**Thinking inside the box**, and kindly contributed to R-bloggers)

`Rmath.h`

-- and illustrate one of the
key features (Rcpp attributes) in passing. R, as a statistical language and environment, has very well written and tested *statistical distribution functions* providing
probability density, cumulative distribution, quantiles and random number draws for dozens of common and not so common distribution functions.
This code is used inside R, and available for use from standalone C or C++ programs via the *standalone R math library* which Debian /
Ubuntu have as a package `r-mathlib`

(and which can be built from R sources).

User sometimes write code against this interface, and then want to combine the code with other code, possibly even with Rcpp. We allowed
for this, but it required a bit of an ugly interface. R provides a C interface; these have no namespaces. Identifiers can clash, and to be
safe one can enable a generic prefix `Rf_`

. So functions which could clash such as `length`

or `error`

become `Rf_length`

and `Rf_error`

and are less likely to conflict with symbols from other libraries. Unfortunately, the side-effect
is that calling, say, the probability distribution function for the Normal distribution becomes `Rf_pnorm5()`

(with the 5
denoting the five parameters: quantile, mean, std.deviation, lowerTail, logValue). Not pretty, and not obvious.

So one of the things we added was another layer of indirection by adding a `namespace R`

with a bunch of inline'd wrapper
functions (as well as several handful of unit tests to make sure we avoided typos and argument transposition and what not).

The short example below shows this for a simple function taking a vector, and returning its `pnorm`

computed three different ways:

This example also uses the new#include <Rcpp.h> // [[Rcpp::export]] Rcpp::DataFrame mypnorm(Rcpp::NumericVector x) { int n = x.size(); Rcpp::NumericVector y1(n), y2(n), y3(n); for (int i=0; i<n; i++) { // the way we used to do this y1[i] = ::Rf_pnorm5(x[i], 0.0, 1.0, 1, 0); // the way we can do it now y2[i] = R::pnorm(x[i], 0.0, 1.0, 1, 0); } // or using Rcpp sugar in one go y3 = Rcpp::pnorm(x); return Rcpp::DataFrame::create(Rcpp::Named("Rold") = y1, Rcpp::Named("Rnew") = y2, Rcpp::Named("sugar") = y3); }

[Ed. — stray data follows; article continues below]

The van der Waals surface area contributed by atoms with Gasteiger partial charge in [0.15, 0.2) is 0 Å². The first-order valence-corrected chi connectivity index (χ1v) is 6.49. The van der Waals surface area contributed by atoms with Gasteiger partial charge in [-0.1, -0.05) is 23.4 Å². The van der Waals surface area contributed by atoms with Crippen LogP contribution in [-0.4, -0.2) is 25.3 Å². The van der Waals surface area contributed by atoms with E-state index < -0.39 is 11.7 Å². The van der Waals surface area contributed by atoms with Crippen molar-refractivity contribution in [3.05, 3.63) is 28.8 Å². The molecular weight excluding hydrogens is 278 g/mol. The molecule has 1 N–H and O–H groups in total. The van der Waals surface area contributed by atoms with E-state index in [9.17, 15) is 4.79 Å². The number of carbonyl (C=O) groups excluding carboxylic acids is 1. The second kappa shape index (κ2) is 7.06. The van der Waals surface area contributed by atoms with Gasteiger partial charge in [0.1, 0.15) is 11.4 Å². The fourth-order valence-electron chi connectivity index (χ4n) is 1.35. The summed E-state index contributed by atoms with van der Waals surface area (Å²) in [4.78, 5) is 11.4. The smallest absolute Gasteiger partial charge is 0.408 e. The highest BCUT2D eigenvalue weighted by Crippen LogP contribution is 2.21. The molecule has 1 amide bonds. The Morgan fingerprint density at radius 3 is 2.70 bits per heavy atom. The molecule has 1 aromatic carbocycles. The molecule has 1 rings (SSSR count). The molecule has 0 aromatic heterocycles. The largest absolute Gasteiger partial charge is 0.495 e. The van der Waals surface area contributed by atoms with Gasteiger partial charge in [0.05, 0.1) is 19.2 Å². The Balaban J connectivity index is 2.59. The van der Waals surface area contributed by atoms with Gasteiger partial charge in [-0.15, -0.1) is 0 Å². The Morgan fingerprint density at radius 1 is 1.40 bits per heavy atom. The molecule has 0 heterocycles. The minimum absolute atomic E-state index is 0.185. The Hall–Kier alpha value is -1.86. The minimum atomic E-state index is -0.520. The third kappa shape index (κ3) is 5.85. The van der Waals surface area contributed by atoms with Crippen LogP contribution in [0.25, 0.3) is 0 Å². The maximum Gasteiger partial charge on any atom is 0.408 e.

*Rcpp attributes*described briefly in the announcement blog post and of course in more detail in the corresponding vignette. Let us just state here that we simply provide a complete C++ function, using standard Rcpp types -- along with one 'attribute' declaration of an export via Rcpp. That's it -- even easier than using inline.

Now in R we simply do

to obtain a callable R function with the C++ code just shown behind it. No Makefile, no command-line tool invocation -- nothing but a single call toR> sourceCpp("mypnorm.cpp")

`sourceCpp()`

which takes care of things --- and brings us a compiled C++ function to R just given the source file with
its attribute declaration.We can now use the new function to compute the probaility distribution both the old way, the new way with the 'cleaner' `R::pnorm()`

, and of course the *Rcpp sugar* way in a single call. We build a data frame in C++, and assert that all
three variants are the same:

This example hopefully helped to illustrate how Rcpp 0.10.0 brings both something really powerful (Rcpp attributes -- more on this another time, hopefully) and convenient in the new namespace for statistical functions.R> x <- seq(0, 1, length=1e3) R> res <- mypnorm(x) R> head(res) Rold Rnew sugar 1 0.500000 0.500000 0.500000 2 0.500399 0.500399 0.500399 3 0.500799 0.500799 0.500799 4 0.501198 0.501198 0.501198 5 0.501597 0.501597 0.501597 6 0.501997 0.501997 0.501997 R> all.equal(res[,1], res[,2], res[,3]) [1] TRUE R>

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